Business Technology | Culture | Productivity
Not every employee is enthusiastic at the start of each new workday, but if you find that a consistent lack of enthusiasm is leading to low productivity, you may have engagement issues.
Employee engagement refers to an individual’s involvement and satisfaction with his or her work. Engaged employees are emotionally connected to one another and to their work. They are better able to relate to the direction of the company and feel that their roles contribute to the organization’s momentum.
Engaged employees are more productive and profitable, but only 30% of the workforce is actually engaged. What are some contributing factors, and what should you do to improve employee engagement in the workplace?
Happy employees are better at their work. We popularly believe that hard work and success make us happy, yet Harvard psychology research reveals that happiness brings us success. Employees are responsible for owning their own happiness. If you aren’t happy doing what you’re doing, you may need to look internally and take control of your situation and attitude.
According to another statistic, only 25% of job success is based on IQ, while the other 75% is based on our beliefs, connectedness to others and ability to manage stress.
Positivity impacts the brain significantly. Shawn Achor, author of The Happiness Advantage, found that positivity, or optimism, is the leading predictor of success in entrepreneurs and business leaders because they perceive more opportunities in the midst of challenges.
In many instances, leaders are in a prime position to lead by example. Exude the attitude you would want your employees to possess. Influence the attitudes of those around you. Positivity is contagious.
Leadership sets the tone for company culture. Leaders are able to influence, produce change and motivate teams. The most effective leaders help employees see the value in their work and how it aligns with business goals and the direction of the company.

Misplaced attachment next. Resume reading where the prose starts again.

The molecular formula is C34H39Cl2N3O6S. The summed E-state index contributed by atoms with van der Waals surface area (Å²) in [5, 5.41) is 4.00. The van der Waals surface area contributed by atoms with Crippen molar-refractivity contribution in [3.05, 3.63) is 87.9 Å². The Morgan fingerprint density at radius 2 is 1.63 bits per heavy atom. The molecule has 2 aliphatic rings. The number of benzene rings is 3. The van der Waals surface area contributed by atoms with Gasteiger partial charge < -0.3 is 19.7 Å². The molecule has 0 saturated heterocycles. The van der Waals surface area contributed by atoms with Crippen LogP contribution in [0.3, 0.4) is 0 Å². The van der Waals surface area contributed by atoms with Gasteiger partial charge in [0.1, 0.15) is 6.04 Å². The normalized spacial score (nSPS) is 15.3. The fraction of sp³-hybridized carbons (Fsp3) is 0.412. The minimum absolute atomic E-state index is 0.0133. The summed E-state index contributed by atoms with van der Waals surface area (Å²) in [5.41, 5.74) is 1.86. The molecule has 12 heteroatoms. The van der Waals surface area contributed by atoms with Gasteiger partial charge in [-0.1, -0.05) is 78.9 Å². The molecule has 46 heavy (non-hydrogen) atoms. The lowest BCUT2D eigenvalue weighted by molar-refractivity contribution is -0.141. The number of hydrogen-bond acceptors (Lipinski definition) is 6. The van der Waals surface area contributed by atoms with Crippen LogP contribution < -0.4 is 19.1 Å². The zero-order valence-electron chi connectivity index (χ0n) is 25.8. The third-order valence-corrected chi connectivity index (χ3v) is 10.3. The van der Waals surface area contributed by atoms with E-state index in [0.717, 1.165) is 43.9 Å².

When the workplace becomes emotionally charged due to anxieties and unforeseen challenges, management has the ability to address the situation and curb potential conflict. If management is unable to calm employee anxieties and help teams refocus on the work, well … who will?
According to a study conducted by Cornerstone OnDemand and research firm Kelton, the top reason why employees stay in their current positions – aside from compensation and benefits – is “a good manager I enjoy working for.” Positive attitudes in management impact not only employee engagement, but also retention numbers.
Sickness and other health issues are a drain on employee productivity. Sick employees tend to call out for fear of infecting coworkers or simply because they feel more comfortable at home.
Tired employees also cost you productivity and money. In fact, fatigue carries estimated losses of more than $136 billion in lost profit, and 84% of the cost is not related to reduced productivity over a sick-related absence.
A remote workplace policy helps alleviate some of these concerns and encourages employees to work when and where they feel most effective. When implemented correctly, remote employees are likely to be as connected and engaged as those who work consistently in the office.
No matter how positive and engaged your employees are, they may remain unproductive without the right technology.
For example, a sales team in its early stages keeps track of leads using a Microsoft Excel spreadsheet, while a growing sales team needs a more sophisticated system – like CRM software [link to CRM post]– to manage the sales cycle and leads as they mature. Plus, ease of use through advanced technology keeps employees engaged, while outdated systems and redundant or tedious processes only lead to frustration.
The positive attributes of smart employees are enhanced by the right technology. Look into current processes and see how they might be improved through a technology upgrade. The productivity of your employees and your overall business stand to benefit.
Because employees feel more engaged when connected, collaboration has been linked to productivity and positivity. Employees who collaborate develop a better sense of how their input and roles play into the company structure. Create a culture that values input from everyone.
Without the proper culture, engagement spirals out of control. Culture – along with collaboration – increases connectedness, and employees who feel outside of that connectedness tend to lose focus and underperform.
By now, it should be obvious that a lack of employee engagement is detrimental to your business. If you aim to keep your business moving forward and your employees happy, immediate action is required.
You don’t have to go at this alone. If the problems above are affecting the growth of your company and you need more ideas for improving employee engagement and productivity in the workplace, brainstorm with a PointMan™.